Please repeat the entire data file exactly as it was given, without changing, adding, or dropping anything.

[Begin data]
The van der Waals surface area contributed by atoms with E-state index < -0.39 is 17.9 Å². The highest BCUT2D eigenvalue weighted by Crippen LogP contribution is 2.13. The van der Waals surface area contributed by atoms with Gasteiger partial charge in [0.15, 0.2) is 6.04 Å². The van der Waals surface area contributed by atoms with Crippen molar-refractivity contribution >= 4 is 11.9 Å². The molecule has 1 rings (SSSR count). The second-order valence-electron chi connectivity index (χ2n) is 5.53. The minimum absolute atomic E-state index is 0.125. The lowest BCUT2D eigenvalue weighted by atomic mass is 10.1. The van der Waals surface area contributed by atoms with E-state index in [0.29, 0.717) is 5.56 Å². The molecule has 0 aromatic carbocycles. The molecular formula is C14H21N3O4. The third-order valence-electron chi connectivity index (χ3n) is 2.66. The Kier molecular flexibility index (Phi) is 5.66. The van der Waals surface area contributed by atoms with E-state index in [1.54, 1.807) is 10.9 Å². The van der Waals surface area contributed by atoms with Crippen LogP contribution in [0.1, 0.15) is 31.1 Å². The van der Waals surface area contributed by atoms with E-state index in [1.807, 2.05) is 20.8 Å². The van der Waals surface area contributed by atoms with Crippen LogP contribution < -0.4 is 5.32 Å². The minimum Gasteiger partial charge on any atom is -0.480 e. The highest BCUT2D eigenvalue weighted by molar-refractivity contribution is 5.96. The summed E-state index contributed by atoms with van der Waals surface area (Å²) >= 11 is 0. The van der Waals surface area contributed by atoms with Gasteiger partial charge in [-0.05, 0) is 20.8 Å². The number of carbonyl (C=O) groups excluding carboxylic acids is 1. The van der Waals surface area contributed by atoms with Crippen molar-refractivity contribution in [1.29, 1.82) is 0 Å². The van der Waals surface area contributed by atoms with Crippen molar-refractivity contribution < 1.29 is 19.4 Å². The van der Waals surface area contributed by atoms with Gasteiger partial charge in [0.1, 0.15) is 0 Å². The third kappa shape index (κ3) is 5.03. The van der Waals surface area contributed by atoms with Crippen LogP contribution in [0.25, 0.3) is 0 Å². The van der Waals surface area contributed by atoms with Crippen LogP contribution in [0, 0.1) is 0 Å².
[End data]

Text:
The van der Waals surface area contributed by atoms with E-state index < -0.39 is 17.9 Å². The highest BCUT2D eigenvalue weighted by Crippen LogP contribution is 2.13. The van der Waals surface area contributed by atoms with Gasteiger partial charge in [0.15, 0.2) is 6.04 Å². The van der Waals surface area contributed by atoms with Crippen molar-refractivity contribution >= 4 is 11.9 Å². The molecule has 1 rings (SSSR count). The second-order valence-electron chi connectivity index (χ2n) is 5.53. The minimum absolute atomic E-state index is 0.125. The lowest BCUT2D eigenvalue weighted by atomic mass is 10.1. The van der Waals surface area contributed by atoms with E-state index in [0.29, 0.717) is 5.56 Å². The molecule has 0 aromatic carbocycles. The molecular formula is C14H21N3O4. The third-order valence-electron chi connectivity index (χ3n) is 2.66. The Kier molecular flexibility index (Phi) is 5.66. The van der Waals surface area contributed by atoms with E-state index in [1.54, 1.807) is 10.9 Å². The van der Waals surface area contributed by atoms with Crippen LogP contribution in [0.1, 0.15) is 31.1 Å². The van der Waals surface area contributed by atoms with E-state index in [1.807, 2.05) is 20.8 Å². The van der Waals surface area contributed by atoms with Crippen LogP contribution < -0.4 is 5.32 Å². The minimum Gasteiger partial charge on any atom is -0.480 e. The highest BCUT2D eigenvalue weighted by molar-refractivity contribution is 5.96. The summed E-state index contributed by atoms with van der Waals surface area (Å²) >= 11 is 0. The van der Waals surface area contributed by atoms with Gasteiger partial charge in [-0.05, 0) is 20.8 Å². The number of carbonyl (C=O) groups excluding carboxylic acids is 1. The van der Waals surface area contributed by atoms with Crippen molar-refractivity contribution in [1.29, 1.82) is 0 Å². The van der Waals surface area contributed by atoms with Crippen molar-refractivity contribution < 1.29 is 19.4 Å². The van der Waals surface area contributed by atoms with Gasteiger partial charge in [0.1, 0.15) is 0 Å². The third kappa shape index (κ3) is 5.03. The van der Waals surface area contributed by atoms with Crippen LogP contribution in [0.25, 0.3) is 0 Å². The van der Waals surface area contributed by atoms with Crippen LogP contribution in [0, 0.1) is 0 Å².